(Updated 12:30 a.m.) Riding the coattails of president-elect Barack Obama, Democrats in the Nutmeg state picked up at least six more seats in the House and at least one more seat in the Senate boosting their two-thirds majority in the General Assembly to a veto-proof majority.
Late Tuesday night it looked like Democrats could boost their majority in the House from 107 seats to 112 or 113 seats, while Democrats in the Senate expected to boost their majority from 23 to 24 or 25 seats depending on the outcome of some close races.
With a two-thirds majority in both chambers, a Democrat-controlled legislature could override Gov. M. Jodi Rell’s veto in the coming term. But will they?
Majority Leader Chris Donovan, D-Meriden, who is expected to be anointed Speaker of the House in January said the reason Democrats won is because they talked about the issues.
Donovan, who was on the second floor of the state Capitol with his staff as results poured in from across the state, said he wants to sit down with the governor and lay out what his party thinks this state needs to move forward.
“We would like to have her cooperation and work together with her,” he said.
Senate President Donald Williams, D-Brooklyn, said the challenges the state faces will “demand we work together in a bipartisan manner.”
Rell seemed to agree.
“Right now, America needs the strong leadership that only a commitment to bipartisanship can provide,” Rell said in an emailed statement. “The time for campaigning has ended and the task of balancing our state budget begins. Our economic issues transcend party politics.”
However, there are more than just budget issues to consider.
When the new legislature convenes in January it will need to address some important issues. Will the state move toward a universal health care system? Or which group will face the next income tax hike? Should the state use tolls to supplement a portion of the state gas tax? And who will fill vacancies when a U.S. senator resigns?
“When the new Legislature convenes in January, both Democrats and Republicans will have to do the arithmetic. The election is now over and it is time to put Connecticut first. It is time to govern – and that work starts today,” Rell said in her statement.
Williams agreed that the legislature will need to work together to solve issues like the estimated billion budget deficit. “We want to continue to work with her in a bipartisan manner,” he said.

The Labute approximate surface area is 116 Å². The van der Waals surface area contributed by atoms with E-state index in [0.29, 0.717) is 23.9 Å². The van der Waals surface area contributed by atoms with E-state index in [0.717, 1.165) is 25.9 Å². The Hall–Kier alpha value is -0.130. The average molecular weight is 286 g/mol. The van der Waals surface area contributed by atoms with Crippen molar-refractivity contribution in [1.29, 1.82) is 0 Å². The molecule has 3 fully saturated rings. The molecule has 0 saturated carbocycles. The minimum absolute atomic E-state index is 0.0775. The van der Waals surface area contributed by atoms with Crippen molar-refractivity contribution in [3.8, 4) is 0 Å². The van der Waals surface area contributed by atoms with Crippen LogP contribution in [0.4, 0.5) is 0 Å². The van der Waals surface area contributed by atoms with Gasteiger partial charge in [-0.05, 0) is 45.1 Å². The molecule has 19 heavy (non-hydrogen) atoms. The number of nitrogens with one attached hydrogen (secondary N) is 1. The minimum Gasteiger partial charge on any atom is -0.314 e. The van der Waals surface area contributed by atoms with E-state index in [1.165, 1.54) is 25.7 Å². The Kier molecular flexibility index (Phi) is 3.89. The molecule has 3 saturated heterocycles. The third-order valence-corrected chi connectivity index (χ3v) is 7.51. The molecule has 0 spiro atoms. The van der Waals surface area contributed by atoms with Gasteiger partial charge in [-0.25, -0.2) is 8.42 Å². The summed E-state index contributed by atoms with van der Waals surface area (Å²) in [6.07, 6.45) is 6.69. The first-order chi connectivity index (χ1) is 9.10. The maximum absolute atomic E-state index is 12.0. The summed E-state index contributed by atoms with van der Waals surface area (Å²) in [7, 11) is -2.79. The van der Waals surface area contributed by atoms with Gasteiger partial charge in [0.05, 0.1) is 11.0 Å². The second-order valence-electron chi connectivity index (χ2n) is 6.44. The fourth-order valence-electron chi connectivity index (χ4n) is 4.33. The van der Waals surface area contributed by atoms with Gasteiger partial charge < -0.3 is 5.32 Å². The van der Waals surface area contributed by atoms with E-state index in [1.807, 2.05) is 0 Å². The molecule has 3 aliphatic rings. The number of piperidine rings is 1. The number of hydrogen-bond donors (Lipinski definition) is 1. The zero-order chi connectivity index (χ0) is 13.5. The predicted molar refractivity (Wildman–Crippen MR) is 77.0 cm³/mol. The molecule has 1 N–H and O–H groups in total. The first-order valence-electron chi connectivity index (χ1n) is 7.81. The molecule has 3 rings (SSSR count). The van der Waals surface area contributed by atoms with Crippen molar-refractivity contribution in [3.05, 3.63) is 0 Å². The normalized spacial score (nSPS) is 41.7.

The overwhelming Democratic victory on Tuesday means, “when it comes to the economy, health care, and education voters feel more comfortable with Democrats and our positions on those issues,” he said. He said it’s too soon to talk about what issues the Democratic party may move to the top of their agenda knowing it has a veto-proof majority.
Pat O’Neill spokesman for the House Republicans said the overwhelming victory for the Democrats doesn’t change anything. He said whether its 44 or 38, the Republicans “have still been able to drive the debate.”
He said the GOP has had two difficult election cycles. He said during this past election cycle nine Republican legislators retired and Democrats happened to have a large voter turnout for the top of the ticket, which then trickled down to the state races. He said in reality Republicans picked up three Democratic seats, and Democrats picked up three Republican seats, and the remaining six were up for grabs.
In the Senate, Robert Russo, R-Bridgeport, who was elected in a special election to fill the vacancy left when Bill Finch left to become Bridgeport’s mayor, conceded early Tuesday evening to his Democratic challenger Anthony Musto. In the House one of the races that is still too close to call is in the 62nd House District contest between incumbent Rep. Richard Ferrari, R-East Granby, and his Democratic challenger Annie Hornish.
Secretary of State Susan Bysiewicz said an automatic recount will be triggered if the difference is between 20 votes or 0.5 percent of the total number of votes cast. Ted Bromley, an attorney with the Secretary of States office, said the wrong ballots were brought to the wrong polling places in the towns of Fairfield, Stratford, and Manchester. Bromley said the mistake in Manchester was discovered after two people voted. In the 132nd and 133rd House Districts in Fairfield, along with the 21st Senate District in Stratford, the ballot mistake wasn’t discovered until an estimated 70 people had voted.
The mix-up means voters in those districts may not have had the option of voting for one of the candidates in those district.
If there’s a challenge in any of those towns, Bromley, speculated it would have to be settled in court.